You have to do something different. You cannot just sit and wait for things to heal, and you have to figure out what you can do that will maintain any fitness of any type without stressing the injured healing tissue. You actually do have the power to change lots of factors that alter your healing timeline. Really think about what you have control over what you can change. 

The first thing is your rate of recovery. You, nobody should be stuck with any specific timeline. 

So if a doctor tells me that it will take six weeks to heal a stress fracture, (which happened to me when I was in medical school) and he tells the same patient, who’s a 400 pound, 70 year old, uncontrolled, diabetic patient that is going to take him six weeks to heal. And he tells a high school cross country runner with the same stress fracture it can take six weeks for him to heal. At least two of those have to be wrong. There’s no way it can be six weeks for all of us. It might be six weeks for one of us, but there’s no way it can be six weeks for all of us.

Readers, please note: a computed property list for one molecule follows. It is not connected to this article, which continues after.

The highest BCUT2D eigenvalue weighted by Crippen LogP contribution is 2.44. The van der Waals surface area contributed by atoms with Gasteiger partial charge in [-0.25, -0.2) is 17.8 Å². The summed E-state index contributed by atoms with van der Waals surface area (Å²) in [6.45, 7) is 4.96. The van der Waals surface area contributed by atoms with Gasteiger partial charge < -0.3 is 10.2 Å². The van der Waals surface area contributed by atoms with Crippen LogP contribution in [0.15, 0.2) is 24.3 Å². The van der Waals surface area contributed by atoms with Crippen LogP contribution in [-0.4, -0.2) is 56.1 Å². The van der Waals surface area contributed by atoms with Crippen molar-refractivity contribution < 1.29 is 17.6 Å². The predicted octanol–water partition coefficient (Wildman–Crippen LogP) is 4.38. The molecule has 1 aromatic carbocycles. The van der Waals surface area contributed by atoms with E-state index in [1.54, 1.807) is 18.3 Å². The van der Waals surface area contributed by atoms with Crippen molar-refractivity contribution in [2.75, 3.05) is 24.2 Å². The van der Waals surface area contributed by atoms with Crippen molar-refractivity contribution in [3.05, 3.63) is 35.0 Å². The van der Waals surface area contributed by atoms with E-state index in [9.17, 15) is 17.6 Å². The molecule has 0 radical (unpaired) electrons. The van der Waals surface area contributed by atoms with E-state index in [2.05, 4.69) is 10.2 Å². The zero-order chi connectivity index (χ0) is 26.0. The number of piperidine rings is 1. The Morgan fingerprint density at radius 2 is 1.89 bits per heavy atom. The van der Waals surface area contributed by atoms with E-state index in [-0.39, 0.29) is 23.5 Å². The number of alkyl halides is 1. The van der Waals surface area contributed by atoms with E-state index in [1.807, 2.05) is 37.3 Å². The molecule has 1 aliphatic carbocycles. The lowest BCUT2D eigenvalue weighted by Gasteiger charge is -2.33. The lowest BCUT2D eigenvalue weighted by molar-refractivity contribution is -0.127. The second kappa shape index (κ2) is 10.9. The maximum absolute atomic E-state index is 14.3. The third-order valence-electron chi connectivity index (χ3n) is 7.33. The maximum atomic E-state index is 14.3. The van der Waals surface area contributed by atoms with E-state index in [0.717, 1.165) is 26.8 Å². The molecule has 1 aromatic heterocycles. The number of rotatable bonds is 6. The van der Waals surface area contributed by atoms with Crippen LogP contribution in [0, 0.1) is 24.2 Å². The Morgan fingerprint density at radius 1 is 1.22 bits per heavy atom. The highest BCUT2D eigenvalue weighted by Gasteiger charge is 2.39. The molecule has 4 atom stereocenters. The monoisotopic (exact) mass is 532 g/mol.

So if I’m told that this is normally the time it takes to get back to running, but you know professional athletes and some other athletes will heal much faster than that, what is true for them, that’s not true for you on your timeline. 

What is it that you can do differently that is really going to affect your timeline? What will change that rate of recovery? 

This is usually the small stuff. It’s usually the stuff you do in training. That makes the biggest difference, like resting, like nutrition. It’s not generally a PRP injection, or a STEM cell injection or a bone stimulator or those kinds of things. It’s usually much simpler things.

Then of course you can change your goals. I’m not telling you to become a swimmer swimmer. If you’re a runner, I’m not even telling you to start running half marathons, if you like running marathons.